rd1rdheaderby Lee Meyer

He said I was…a menace to society and a danger to decent folk everywhere.

It was a fine September day, sunny and warm. After work, I hopped on the bike and headed for the highway in all its evening rush-hour glory. Since 35W traffic tends to flow at about 70 mph, I zipped up to speed on the entrance ramp and joined the rat race. Almost immediately upon entering the highway it happened. Red lights and a siren. Wonderful.

What did I do? Was I speeding? Everyone was speeding. Oh, wait. I get it. Just call me Mr. Example. All things being equal, chances are Joe Sportbiker will take home the ticket. This will help make up for all the times Joe didn’t get caught, right?

So, I pulled over, stopped and looked over my shoulder. Johnny Law happened to be a State Trooper. Bummer. These chaps tend to be a touch on the serious side. I got out my license and insurance card as John Law made the walk. He stopped short a few feet behind me, so I had to twist around to see him. It was a little uncomfortable. Maybe this was some kind of intimidation tactic Mr. Law learned in boot camp. Very sternly he asked me if I knew why he stopped me.

“Speeding?” I replied.

“No,” he said, and for the next few minutes he gave me a severe tongue-lashing. I was an inconsiderate and unsafe driver&emdash;a menace to society and a danger to decent folk everywhere.

Wow. This cat was pissed. Motorcycle hater? Probably.

Here’s what happened. The little econo-box car in front of me on the entrance ramp was doing a steady 35 mph. I knew that the result of entering the highway at half-speed would be my sudden and untimely demise, so I passed the slow mover and entered traffic at a safe speed. The State Trooper witnessed the scene and got his boxers in a huge knot. After the lecture, he wrote out a ticket. Unsafe passing. Ouch. Very bad for insurance.

When I got home I began thinking. The more I thought, the more certain I became that I didn’t deserve the ticket. I was under the impression that the safest way to enter the highway was to match the speed of traffic. My Trooper said I interfered with the rights of the other driver, and my act was the worse of two evils. I disagreed.

Off to court I went.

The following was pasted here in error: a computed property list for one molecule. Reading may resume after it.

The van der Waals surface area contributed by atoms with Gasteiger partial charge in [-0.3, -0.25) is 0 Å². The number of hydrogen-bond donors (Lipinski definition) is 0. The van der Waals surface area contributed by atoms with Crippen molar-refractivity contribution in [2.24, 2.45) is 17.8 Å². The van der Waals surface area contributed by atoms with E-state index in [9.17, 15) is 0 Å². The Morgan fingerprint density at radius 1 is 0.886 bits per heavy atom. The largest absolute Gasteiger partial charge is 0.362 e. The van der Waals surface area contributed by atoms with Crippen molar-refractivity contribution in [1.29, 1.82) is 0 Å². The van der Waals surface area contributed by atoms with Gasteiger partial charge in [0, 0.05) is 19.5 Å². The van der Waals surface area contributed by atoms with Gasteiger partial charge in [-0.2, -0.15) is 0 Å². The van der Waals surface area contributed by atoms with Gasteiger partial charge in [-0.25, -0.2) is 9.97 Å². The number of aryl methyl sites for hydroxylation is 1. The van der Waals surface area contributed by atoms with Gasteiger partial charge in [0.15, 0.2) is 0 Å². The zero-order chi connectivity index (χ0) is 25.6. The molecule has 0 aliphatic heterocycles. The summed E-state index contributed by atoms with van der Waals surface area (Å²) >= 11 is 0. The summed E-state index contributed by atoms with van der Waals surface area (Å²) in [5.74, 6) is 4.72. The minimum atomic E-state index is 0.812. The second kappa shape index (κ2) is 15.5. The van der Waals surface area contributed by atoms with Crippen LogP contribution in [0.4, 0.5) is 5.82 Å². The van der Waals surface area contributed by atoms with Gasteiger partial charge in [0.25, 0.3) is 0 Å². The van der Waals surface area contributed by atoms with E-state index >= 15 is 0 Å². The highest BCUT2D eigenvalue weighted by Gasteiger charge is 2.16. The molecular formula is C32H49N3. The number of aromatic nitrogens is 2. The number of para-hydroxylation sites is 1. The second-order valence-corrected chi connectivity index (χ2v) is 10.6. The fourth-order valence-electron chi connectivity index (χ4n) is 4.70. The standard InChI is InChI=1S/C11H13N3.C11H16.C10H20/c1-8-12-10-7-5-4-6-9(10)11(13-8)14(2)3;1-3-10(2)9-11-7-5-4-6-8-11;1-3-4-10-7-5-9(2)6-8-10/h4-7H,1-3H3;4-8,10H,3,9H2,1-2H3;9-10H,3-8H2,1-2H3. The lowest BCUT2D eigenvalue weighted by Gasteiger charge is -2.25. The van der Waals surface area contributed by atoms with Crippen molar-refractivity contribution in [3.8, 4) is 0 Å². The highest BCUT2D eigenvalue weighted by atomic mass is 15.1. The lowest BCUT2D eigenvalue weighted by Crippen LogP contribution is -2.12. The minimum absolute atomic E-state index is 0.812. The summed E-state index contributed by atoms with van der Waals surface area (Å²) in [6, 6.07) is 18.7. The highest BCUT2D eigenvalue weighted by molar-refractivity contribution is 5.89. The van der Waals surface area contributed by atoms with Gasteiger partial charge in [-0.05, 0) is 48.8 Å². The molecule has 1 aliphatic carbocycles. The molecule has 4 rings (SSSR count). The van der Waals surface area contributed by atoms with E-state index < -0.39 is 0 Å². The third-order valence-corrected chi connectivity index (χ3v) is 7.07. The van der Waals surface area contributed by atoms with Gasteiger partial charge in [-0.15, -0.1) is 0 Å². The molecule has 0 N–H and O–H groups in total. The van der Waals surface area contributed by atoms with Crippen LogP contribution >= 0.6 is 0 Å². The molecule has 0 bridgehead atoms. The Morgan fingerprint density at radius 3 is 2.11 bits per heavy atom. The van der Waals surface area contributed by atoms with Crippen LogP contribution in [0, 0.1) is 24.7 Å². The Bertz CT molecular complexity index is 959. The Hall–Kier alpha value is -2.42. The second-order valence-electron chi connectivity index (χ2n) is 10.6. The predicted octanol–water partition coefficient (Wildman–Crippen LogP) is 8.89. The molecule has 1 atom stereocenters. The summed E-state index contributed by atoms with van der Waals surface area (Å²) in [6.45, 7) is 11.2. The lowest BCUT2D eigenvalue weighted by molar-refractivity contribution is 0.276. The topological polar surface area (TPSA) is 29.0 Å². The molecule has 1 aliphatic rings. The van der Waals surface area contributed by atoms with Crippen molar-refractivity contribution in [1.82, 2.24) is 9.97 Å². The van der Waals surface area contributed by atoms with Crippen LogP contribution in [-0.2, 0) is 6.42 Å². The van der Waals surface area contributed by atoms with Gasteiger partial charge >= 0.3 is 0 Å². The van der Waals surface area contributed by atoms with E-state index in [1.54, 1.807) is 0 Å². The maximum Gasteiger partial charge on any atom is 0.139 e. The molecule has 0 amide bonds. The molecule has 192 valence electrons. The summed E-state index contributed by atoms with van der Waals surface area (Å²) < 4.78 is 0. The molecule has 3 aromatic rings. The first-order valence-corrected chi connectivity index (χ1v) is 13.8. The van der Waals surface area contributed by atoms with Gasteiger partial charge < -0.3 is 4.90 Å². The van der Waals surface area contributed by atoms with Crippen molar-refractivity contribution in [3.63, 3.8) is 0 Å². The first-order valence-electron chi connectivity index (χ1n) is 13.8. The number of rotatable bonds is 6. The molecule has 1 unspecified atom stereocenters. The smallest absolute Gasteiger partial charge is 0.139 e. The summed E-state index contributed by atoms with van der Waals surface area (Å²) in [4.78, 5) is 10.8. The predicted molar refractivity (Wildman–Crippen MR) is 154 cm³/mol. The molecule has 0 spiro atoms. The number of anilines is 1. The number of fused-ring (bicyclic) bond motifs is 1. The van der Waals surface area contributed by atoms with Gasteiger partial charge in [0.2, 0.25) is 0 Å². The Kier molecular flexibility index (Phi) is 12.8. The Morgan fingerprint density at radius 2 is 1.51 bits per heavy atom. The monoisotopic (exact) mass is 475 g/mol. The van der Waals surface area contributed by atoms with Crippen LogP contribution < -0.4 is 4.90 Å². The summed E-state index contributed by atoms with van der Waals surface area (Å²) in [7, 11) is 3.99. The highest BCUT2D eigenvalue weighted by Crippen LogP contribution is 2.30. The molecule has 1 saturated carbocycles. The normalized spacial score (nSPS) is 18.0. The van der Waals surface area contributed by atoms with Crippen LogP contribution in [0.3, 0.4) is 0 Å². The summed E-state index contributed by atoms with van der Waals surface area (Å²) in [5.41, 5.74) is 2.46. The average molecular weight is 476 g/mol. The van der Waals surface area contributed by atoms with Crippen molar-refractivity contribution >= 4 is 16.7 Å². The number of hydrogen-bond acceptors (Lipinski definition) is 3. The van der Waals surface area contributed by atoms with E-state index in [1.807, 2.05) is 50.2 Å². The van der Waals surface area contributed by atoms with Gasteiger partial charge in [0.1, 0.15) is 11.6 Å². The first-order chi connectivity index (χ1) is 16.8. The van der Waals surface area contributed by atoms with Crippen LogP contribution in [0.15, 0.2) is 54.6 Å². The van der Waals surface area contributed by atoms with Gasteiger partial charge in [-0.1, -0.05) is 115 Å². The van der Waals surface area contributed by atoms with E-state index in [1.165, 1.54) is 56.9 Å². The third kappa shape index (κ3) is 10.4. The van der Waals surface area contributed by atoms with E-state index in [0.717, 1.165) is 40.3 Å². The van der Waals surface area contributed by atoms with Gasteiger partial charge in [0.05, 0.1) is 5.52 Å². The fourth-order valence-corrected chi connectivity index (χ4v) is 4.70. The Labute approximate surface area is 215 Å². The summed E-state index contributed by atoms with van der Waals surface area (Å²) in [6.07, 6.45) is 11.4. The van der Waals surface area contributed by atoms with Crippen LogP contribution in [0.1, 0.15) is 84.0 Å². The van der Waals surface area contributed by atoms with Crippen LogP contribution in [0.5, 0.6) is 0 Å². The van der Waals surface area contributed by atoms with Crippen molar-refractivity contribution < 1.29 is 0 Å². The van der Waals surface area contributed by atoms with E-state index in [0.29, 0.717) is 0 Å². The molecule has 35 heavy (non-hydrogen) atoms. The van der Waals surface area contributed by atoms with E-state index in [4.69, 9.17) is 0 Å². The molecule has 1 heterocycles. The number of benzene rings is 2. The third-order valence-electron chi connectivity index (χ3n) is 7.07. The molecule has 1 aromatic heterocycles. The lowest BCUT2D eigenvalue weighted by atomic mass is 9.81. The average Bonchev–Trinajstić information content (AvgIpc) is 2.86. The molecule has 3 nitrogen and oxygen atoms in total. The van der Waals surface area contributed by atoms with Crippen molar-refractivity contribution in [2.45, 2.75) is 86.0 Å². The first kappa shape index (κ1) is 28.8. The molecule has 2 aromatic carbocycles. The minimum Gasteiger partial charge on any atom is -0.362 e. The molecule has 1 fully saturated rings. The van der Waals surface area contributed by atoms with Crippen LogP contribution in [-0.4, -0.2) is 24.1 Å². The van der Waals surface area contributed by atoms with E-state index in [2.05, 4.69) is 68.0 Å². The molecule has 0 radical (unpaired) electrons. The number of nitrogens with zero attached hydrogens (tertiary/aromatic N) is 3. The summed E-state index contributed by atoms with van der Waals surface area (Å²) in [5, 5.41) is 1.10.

I went downtown to see a hearing officer about a court date. He offered to knock a couple bucks off the fine if I would plead guilty and pay up right then. No way. Not this boy. What about the insurance that will double for two years? I wanted to duke it out with Johnny Law in his own house and come out clean. We set a date for mid-October.

This was a pre-trial hearing. It was basically the same deal the hearing officer offered. After waiting my turn, the D.A. called me up. She said she would subtract $30.00 from the $130.00 tag, if I would plead guilty and pay up right then. No thanks. We set a trial date for early November.

Both parties had one chance to reschedule the trial date. I moved it to early December, then Mr. Trooper changed it to late December. Merry Christmas. Let the games begin.

The popular rumor that if an officer does not show, you automatically win is pretty much true, but you shouldn’t count on it happening. I’ve heard a state cop would rather chew off his own arm than miss a trial date. As I walked up to my courtroom there were probably 25-30 Minneapolis city cops milling about and one State Trooper. It was my guy.

After waiting around for what seemed like forever, a couple of D.A.s started calling people up to offer yet another deal. They called me, and The Man offered to knock 100 bones off my tag.

“What about the ticket on my record?” I asked.

“You’ll have to plead guilty, of course,” he said.

“Look. I really don’t think I did anything wrong. All I was trying to do was get on the highway without getting killed. I don’t know what I’m being charged with exactly. I mean&emdash;Is this a bad moving violation like a reckless, or what?”

I wanted an exact legal definition of my heinous act. Mr. D.A. started looking through his law book, then he excused himself and left the room. So, there I sat for ten or fifteen minutes at the front of the courtroom with about 30 people staring at me. Finally, the D.A. came back in and sat next to me.

“The statutes don’t apply to entrance ramps,” he said.

SWEET! He had to dismiss the ticket. ROCK ON! He rambled on a while about being careful and taking it slow and yatta yatta yatta…

Cops are just as human as real people. There are good ones, and there are jerks. I hope the guy who tagged me learned his lesson. All that yelling at me was wasted. Three months later, the D.A. bitched him out for writing a ticket based on a law he had made up all by himself.




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